First-Round Pick Damon Arnette Provides Latest Testimony for Trusting Ohio State's Ability to Develop NFL Draft Prospects

By Dan Hope on April 28, 2020 at 11:10 am
Damon Arnette

For the second year in a row, an Ohio State player who nearly left the Buckeyes after four years chose to stay in Columbus for one more year and reaped the rewards as an NFL draft prospect.

Two years ago, that was Terry McLaurin, who had thoughts about entering the 2018 NFL draft – even though he was only projected to be a late-round pick, if he was to be drafted at all – but chose to stay at Ohio State for his fifth-year senior season. That decision paid off handsomely. McLaurin had his best season as a Buckeye by far, was selected in the third round of the 2019 NFL draft and made an immediate impact in his rookie season with the Washington Redskins, leading the team with 58 receptions for 919 yards and seven touchdowns.

Last year, that was Damon Arnette, who nearly entered the 2019 NFL draft – even though he wasn’t expected to be an early-round pick then, either – before listening to the advice of former Ohio State wide receiver Cris Carter and the Buckeyes’ coaching staff and opting to spend one more year in college. That decision clearly paid off on Thursday when Arnette, after he also had his best season by far as a fifth-year senior, was chosen by the Las Vegas Raiders with the No. 19 overall selection in the 2020 NFL draft, putting him in position to also make an immediate impact in the league as a first-round pick.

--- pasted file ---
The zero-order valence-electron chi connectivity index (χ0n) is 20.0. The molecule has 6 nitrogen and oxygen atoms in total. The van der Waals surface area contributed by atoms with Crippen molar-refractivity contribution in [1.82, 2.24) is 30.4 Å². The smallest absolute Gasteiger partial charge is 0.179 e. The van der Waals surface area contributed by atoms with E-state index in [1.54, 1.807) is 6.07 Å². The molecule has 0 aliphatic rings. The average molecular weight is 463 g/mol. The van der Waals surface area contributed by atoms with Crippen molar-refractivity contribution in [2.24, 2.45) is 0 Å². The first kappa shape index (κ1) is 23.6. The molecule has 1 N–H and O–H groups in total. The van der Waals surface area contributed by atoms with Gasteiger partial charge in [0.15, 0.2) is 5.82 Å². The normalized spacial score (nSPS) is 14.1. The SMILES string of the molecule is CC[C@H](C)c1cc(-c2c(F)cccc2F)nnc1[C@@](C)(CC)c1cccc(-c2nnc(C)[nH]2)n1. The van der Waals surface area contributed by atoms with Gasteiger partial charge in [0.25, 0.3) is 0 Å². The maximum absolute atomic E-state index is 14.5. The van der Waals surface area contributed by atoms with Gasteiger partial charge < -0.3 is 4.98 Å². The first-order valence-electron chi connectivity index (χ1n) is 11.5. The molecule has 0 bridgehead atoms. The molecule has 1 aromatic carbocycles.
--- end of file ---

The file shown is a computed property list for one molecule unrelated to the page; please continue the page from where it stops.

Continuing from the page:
At this point, Arnette’s growth over the past year has been repeatedly documented – including by us here at Eleven Warriors – but if the tweet below from Ohio State athletic director Gene Smith is any indication, Arnette’s story is one that will be proudly retold inside the Woody Hayes Athletic Center for many years to come.

To Ohio State head coach Ryan Day, Arnette and McLaurin’s stories both serve as shining examples of what an extra year with the Buckeyes can do for an NFL prospect if he puts his trust in the coaching staff and works hard.

“Now you have testimony with two guys, Terry McLaurin and Damon Arnette, both on different sides of the ball, who could have come out the year before. But it was our advice that they weren’t quite ready yet, and then told them all the reasons why, and then put a plan together on what we needed to get done. And very, very proud in the last two years that we’ve done that with those two guys,” Day said during a teleconference on Sunday.

There’s different reasons why a player might blossom in his final year of college football, and sometimes they’re circumstantial.

Both McLaurin and Arnette benefitted from playing for new position coaches with NFL experience in their senior seasons, as McLaurin’s game grew under the tutelage of Brian Hartline in 2018 while Arnette’s did the same with Jeff Hafley’s guidance in 2019. McLaurin’s 2018 production increased in part because Ohio State had a more pass-heavy offense with Dwayne Haskins at quarterback, while Arnette’s 2019 performance improved in part because the Buckeyes implemented a new scheme that allowed their defensive players – especially their cornerbacks – to play to their strengths.

McLaurin was already a team captain as a redshirt junior and graduated before the end of the 2017 season, but even he admitted a year later that he was “probably a little silly” to consider entering the 2018 draft. Arnette, who needed to stay in school to graduate and didn’t have a great off-field reputation early in his career, has admitted repeatedly that he needed to become more serious about his business, which he did over the past year.